APEX, N.C. - Of all the pieces Julie Moore crafts in her home studio, the most popular is a brightly colored fabric vessel she calls "the party jar."
But in this case, the guest of honor is inside the jar.
"People that are vivacious and celebrate life - this one is what they really like," she says, lifting the ornately woven lid from the urn. "I want it to be a piece of art that they look at and they don't think, 'Oh. That's Dad's ashes.' "
Cremations in the U.S. have tripled since 1985, accounting for about 44 percent of all "dispositions," says the Cremation Association of North America. With families becoming increasingly transient, the group expects that to grow to 55 percent over the next decade.
As cremations soar, more people are looking for urns that, well, don't look like urns.
"At least one in five Americans have an urn in their house," says Robin Simonton, head of Raleigh's historic Oakwood Cemetery. "And if you're going to put someone on your mantle, you want them to look nice."
On April 19, Oakwood is hosting its first Urn Art & Garden Faire - a juried competition that's drawn entries from across the country. Although the idea of a national urn contest has raised eyebrows, Simonton thinks it's an appropriate way to recognize the trend in "the personalization of death."
Some have taken it to an extreme.
Foreverence, a funeral-products company in Eden Prairie, Minn., uses 3-D printing to allow customers to design urns in the shape of a favorite musical instrument or car, and to even create a lifelike bust of the deceased.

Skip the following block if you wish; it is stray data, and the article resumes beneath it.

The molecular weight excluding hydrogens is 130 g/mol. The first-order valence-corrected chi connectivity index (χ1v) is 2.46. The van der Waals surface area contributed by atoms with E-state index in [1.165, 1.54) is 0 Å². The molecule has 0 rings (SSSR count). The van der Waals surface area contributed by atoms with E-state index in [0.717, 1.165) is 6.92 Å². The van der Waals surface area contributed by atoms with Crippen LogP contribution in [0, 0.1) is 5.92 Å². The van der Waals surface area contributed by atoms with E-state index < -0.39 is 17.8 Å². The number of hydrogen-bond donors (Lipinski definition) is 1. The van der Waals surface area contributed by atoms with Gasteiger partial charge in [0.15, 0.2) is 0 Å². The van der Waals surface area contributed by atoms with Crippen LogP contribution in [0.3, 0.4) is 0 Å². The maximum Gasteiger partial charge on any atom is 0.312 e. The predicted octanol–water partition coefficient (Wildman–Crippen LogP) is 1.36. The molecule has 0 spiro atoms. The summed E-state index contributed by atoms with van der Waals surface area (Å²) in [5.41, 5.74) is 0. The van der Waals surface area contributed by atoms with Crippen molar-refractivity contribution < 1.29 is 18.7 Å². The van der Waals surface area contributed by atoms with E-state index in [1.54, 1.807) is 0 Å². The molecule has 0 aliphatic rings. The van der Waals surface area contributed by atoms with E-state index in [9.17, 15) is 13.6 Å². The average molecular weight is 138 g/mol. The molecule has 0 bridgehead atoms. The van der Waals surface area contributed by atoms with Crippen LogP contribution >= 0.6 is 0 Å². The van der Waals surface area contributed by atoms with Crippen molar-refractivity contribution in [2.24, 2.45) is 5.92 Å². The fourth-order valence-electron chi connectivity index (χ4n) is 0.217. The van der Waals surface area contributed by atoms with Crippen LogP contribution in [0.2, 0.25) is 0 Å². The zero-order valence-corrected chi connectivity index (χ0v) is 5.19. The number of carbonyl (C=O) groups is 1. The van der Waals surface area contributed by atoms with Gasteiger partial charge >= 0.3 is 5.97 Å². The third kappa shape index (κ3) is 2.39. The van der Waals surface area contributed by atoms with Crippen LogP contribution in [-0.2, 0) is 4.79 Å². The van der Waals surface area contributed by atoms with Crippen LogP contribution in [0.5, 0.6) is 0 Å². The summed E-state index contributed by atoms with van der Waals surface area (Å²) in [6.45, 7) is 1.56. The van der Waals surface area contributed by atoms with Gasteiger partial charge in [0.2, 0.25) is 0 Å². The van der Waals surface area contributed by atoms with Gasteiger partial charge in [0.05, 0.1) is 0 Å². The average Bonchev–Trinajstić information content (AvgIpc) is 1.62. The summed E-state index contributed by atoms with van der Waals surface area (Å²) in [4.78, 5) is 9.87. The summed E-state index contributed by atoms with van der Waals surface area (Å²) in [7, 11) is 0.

Oakwood has received more than two dozen entries, made of wood, ceramic, fabric, even North Carolina longleaf pine needles, and from as far as Wyoming.
Jason Van Duyn began making urns a couple of years ago. The Raleigh woodturner works almost exclusively with trees that have died naturally. His urns range in price from $300 for a 70-cubic-inch piece made from black cherry to $5,200 for a 450-cubic-inch red maple burl "companion" urn.
Moore got into funerary art through her interest in "green burial." She started with shrouds, pillows, and quilts for simple pine boxes; the urns seemed a natural progression.
Often, the family will send her items of the deceased's clothing. She recently made an urn out of T-shirts from a teenage boy who'd committed suicide.
"It made a very pretty urn," she says. "And it was the colors of his life."
Raleigh resident Norma Marti bought her own party jar about two years ago.
"I turned 60 that year . . . that last quarter century of life was looming," she says. "I thought, 'Well, that's really cool.' And I can actually display it as art - until it's needed."